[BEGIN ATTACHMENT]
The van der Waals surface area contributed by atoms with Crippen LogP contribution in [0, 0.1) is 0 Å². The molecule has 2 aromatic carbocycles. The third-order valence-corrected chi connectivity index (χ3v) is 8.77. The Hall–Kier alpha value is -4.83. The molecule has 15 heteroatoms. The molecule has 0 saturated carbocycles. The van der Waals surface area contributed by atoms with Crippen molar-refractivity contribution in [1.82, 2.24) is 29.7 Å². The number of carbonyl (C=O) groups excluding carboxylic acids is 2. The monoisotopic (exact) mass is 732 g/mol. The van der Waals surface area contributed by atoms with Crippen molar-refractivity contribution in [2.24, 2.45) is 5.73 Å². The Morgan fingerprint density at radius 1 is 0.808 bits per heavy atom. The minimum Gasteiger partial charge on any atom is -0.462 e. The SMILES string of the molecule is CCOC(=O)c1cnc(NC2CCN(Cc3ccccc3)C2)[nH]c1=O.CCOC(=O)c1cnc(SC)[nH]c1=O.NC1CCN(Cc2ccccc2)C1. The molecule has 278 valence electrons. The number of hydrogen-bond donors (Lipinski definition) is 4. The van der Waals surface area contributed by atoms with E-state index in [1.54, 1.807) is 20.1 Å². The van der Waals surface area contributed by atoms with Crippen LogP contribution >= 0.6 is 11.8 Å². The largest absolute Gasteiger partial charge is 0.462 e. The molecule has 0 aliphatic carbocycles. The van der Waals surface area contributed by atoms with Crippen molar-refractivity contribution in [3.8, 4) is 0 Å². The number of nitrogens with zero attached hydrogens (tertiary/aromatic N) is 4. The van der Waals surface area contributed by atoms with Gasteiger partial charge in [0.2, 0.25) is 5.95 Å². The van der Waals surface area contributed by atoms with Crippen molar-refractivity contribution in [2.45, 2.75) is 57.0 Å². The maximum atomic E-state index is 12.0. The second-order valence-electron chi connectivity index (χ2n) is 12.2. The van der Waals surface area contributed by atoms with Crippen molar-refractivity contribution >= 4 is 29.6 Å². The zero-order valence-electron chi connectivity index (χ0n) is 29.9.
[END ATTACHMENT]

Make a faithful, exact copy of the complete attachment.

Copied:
The van der Waals surface area contributed by atoms with Crippen LogP contribution in [0, 0.1) is 0 Å². The molecule has 2 aromatic carbocycles. The third-order valence-corrected chi connectivity index (χ3v) is 8.77. The Hall–Kier alpha value is -4.83. The molecule has 15 heteroatoms. The molecule has 0 saturated carbocycles. The van der Waals surface area contributed by atoms with Crippen molar-refractivity contribution in [1.82, 2.24) is 29.7 Å². The number of carbonyl (C=O) groups excluding carboxylic acids is 2. The monoisotopic (exact) mass is 732 g/mol. The van der Waals surface area contributed by atoms with Crippen molar-refractivity contribution in [2.24, 2.45) is 5.73 Å². The Morgan fingerprint density at radius 1 is 0.808 bits per heavy atom. The minimum Gasteiger partial charge on any atom is -0.462 e. The SMILES string of the molecule is CCOC(=O)c1cnc(NC2CCN(Cc3ccccc3)C2)[nH]c1=O.CCOC(=O)c1cnc(SC)[nH]c1=O.NC1CCN(Cc2ccccc2)C1. The molecule has 278 valence electrons. The number of hydrogen-bond donors (Lipinski definition) is 4. The van der Waals surface area contributed by atoms with E-state index in [1.54, 1.807) is 20.1 Å². The van der Waals surface area contributed by atoms with Crippen LogP contribution >= 0.6 is 11.8 Å². The largest absolute Gasteiger partial charge is 0.462 e. The molecule has 0 aliphatic carbocycles. The van der Waals surface area contributed by atoms with Crippen molar-refractivity contribution in [3.8, 4) is 0 Å². The number of nitrogens with zero attached hydrogens (tertiary/aromatic N) is 4. The van der Waals surface area contributed by atoms with Gasteiger partial charge in [0.2, 0.25) is 5.95 Å². The van der Waals surface area contributed by atoms with Crippen molar-refractivity contribution in [2.45, 2.75) is 57.0 Å². The maximum atomic E-state index is 12.0. The second-order valence-electron chi connectivity index (χ2n) is 12.2. The van der Waals surface area contributed by atoms with Crippen molar-refractivity contribution >= 4 is 29.6 Å². The zero-order valence-electron chi connectivity index (χ0n) is 29.9.